After nearly six months, several videos and a showdown between Toronto’s police chief and a provincial watchdog that played out in front of the national media, an officer has been charged with beating a man during the G20 demonstrations. And ultimately, it was a lone policeman who identified Constable Babak Andalib-Goortani as one of the officers alleged to have injured Adam Nobody during his arrest last June, the Special Investigations Unit said. Critics said that Mr. Nobody’s case – one of the most closely-watched probes in the SIU’s 20-year history – showed that the police force is unable to compel its officers to help SIU investigate fellow officers. Now out of 16 officers identified as possibly being in the area during Mr. Nobody’s arrest at Queen’s Park, only one provided the agency with the information it required to lay a charge, prompting fresh questions from the injured man.“What I still don’t understand is how 12 police officers who were around me when I was arrested aren’t able to identify anyone,” Mr. Nobody said. “I hope that something can still be done about this.”


G20 protests: Don’t let charge be end of story..  There is a lesson in the laying of charges Tuesday against only one  police officer in connection with the beating of a G20 protester: we don’t have to acquiesce when the authorities circle the wagons. Many allegations of police misconduct were made following the G20 summit in Toronto last June, where more than 1,000 people were arrested, most of them without charge. But in the immediate aftermath of the summit, officialdom excused and even lauded the police overreaction. Toronto City Council passed a motion commending “the outstanding work” of the police. Then councilor — now mayor — Rob Ford went further and said “our police were too nice.” The Toronto Police Services Board, which is supposed to exercise civilian oversight over the force, issued a press release thanking the police for “the manner in which they conducted themselves.” What happened on the weekend of June 26-27 in our city was not the fault of one police officer — or, for that matter, of one police chief. Plenty of others were involved, including the RCMP (who were in charge of security at the summit), the provincial government (which promulgated the so-called secret law expanding police powers), and Prime Minister Stephen Harper (who reportedly gave marching orders to senior bureaucrats to crack down hard on any protesters who got out of line). Various other small inquiries into the G20 summit are under way. But only a full public inquiry will get the answers we need on how things went so wrong that weekend.–g20-protests-don-t-let-charge-be-end-of-story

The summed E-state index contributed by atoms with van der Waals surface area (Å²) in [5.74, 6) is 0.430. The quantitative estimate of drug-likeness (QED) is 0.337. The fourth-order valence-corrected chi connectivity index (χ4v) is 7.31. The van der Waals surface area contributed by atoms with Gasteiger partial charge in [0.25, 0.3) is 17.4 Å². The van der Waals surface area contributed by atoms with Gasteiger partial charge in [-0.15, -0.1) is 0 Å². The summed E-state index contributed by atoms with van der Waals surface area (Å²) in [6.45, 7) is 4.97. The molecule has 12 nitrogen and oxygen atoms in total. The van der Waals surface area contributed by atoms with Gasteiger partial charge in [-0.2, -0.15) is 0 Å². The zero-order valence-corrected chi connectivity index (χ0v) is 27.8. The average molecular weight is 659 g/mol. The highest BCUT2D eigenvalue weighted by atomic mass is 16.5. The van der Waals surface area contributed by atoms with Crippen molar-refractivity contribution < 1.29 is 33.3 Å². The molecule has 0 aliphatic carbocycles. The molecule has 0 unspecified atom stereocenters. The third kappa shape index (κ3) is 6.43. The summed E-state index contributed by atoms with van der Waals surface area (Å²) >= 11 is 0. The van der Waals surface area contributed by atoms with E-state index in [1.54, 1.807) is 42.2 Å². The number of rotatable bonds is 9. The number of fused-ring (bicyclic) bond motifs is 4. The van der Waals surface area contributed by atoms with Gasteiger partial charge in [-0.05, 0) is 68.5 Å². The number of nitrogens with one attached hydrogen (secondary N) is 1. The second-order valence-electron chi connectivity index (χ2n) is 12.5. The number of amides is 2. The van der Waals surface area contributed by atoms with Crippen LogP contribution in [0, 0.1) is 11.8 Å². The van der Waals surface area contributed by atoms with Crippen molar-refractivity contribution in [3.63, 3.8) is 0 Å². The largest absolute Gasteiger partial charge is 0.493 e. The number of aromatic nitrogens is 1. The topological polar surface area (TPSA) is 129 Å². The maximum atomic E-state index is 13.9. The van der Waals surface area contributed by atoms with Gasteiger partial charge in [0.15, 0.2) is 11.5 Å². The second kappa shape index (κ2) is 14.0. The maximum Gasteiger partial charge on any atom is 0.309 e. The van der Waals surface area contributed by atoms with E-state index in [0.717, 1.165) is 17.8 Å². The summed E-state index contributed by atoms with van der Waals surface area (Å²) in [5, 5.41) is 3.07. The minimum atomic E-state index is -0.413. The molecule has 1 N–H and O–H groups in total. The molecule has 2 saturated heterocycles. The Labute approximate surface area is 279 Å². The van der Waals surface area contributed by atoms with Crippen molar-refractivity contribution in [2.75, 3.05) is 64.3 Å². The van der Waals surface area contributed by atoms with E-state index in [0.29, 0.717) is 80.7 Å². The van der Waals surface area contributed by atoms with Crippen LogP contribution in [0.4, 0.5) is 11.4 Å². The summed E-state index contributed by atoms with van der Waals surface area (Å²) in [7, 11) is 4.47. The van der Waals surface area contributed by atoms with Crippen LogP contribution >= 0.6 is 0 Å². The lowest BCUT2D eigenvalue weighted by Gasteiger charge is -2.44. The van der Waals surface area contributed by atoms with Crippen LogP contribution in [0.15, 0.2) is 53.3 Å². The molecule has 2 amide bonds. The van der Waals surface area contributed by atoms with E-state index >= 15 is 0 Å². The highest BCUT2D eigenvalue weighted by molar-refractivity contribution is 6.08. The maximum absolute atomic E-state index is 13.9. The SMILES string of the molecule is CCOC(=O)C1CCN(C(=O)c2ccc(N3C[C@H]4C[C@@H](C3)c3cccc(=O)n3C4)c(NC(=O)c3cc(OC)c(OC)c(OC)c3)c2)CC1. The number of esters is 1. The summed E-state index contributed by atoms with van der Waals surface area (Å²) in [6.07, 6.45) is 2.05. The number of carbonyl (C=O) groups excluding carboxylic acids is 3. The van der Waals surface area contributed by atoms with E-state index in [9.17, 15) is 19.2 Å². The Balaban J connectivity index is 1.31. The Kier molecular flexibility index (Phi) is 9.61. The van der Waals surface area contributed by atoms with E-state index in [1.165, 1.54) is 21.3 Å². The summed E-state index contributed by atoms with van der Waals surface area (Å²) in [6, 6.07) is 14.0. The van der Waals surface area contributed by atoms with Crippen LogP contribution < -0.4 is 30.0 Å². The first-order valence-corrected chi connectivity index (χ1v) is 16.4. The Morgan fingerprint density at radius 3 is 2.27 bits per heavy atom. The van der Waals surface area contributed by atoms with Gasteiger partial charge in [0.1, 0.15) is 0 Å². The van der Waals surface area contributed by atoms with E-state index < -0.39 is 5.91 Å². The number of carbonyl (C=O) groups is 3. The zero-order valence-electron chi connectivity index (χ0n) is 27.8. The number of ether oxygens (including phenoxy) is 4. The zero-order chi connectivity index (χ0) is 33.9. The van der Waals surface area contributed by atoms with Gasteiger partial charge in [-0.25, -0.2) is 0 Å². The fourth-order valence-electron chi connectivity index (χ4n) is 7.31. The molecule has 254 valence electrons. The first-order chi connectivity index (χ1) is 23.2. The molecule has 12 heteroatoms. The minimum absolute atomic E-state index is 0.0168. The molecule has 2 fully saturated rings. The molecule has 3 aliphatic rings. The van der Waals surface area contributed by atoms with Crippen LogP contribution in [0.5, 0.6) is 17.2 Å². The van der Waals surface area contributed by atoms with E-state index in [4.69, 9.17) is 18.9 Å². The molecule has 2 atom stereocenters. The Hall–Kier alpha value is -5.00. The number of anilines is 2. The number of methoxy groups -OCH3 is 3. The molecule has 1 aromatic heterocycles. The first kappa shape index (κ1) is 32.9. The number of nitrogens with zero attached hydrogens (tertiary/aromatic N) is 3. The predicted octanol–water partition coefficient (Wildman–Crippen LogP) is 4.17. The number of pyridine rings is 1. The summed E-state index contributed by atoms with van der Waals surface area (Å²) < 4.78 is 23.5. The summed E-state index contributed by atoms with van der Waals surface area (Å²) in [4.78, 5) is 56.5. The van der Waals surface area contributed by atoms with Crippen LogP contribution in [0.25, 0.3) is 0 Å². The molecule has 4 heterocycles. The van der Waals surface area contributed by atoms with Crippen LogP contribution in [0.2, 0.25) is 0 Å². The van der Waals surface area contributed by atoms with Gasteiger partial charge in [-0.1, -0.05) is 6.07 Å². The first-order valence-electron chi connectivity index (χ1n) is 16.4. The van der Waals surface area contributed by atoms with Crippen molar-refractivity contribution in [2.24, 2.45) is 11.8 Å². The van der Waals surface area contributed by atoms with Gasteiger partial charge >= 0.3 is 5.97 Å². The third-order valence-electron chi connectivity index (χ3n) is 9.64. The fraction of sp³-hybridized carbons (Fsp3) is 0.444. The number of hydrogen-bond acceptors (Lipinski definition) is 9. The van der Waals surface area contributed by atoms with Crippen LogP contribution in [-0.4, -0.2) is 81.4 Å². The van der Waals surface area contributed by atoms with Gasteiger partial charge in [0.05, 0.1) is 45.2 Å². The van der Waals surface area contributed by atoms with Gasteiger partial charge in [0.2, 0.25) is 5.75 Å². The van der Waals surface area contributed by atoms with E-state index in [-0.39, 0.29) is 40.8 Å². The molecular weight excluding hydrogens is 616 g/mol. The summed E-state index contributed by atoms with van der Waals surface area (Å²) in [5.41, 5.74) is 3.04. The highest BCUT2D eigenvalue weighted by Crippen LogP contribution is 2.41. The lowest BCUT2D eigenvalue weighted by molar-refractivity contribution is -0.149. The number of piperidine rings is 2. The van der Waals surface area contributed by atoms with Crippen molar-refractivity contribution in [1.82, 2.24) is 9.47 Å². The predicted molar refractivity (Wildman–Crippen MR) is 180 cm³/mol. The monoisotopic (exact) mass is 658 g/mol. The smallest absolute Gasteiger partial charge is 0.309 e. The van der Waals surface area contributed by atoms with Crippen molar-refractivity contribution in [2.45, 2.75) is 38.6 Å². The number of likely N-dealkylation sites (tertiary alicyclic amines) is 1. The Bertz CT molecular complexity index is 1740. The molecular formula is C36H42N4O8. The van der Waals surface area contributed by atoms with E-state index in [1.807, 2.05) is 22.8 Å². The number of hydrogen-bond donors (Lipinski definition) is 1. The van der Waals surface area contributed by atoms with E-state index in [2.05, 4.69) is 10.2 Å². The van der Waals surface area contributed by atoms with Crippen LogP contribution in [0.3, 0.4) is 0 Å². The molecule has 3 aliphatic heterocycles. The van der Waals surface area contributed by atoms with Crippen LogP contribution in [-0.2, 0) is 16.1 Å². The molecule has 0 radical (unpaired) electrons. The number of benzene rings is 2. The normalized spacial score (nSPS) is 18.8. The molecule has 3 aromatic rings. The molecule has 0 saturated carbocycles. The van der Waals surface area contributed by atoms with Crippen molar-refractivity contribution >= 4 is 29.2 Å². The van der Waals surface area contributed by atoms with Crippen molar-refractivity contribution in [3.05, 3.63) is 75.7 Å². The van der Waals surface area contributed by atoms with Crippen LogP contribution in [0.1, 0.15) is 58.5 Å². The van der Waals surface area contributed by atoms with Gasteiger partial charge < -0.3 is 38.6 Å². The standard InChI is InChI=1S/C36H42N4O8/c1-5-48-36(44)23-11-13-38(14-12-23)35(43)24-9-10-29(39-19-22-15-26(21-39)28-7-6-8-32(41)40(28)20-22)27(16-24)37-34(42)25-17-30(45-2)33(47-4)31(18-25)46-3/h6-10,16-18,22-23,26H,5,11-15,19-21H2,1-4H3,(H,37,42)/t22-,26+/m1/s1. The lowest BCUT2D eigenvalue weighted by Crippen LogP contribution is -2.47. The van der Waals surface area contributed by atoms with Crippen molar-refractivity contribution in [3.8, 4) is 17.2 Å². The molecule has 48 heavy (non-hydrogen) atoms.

20 armed bandits rob a bank. Later one person is arrested and charged with the offence.  That’s good enough then? If the cops believe that nailing one sinner to the cross will restore public confidence and respect they are indeed as arrogant and stupid as everyone thinks they are. How about firing Police chief Blair? As well as the Ontario Justice Ministers. Now charging police officers and holding them to account when they commit crimes is long overdue. This is only a first step in restoring the public’s faith in our judicial system.  Canada’s international standing has been given a black eye by our police officers.   Read more: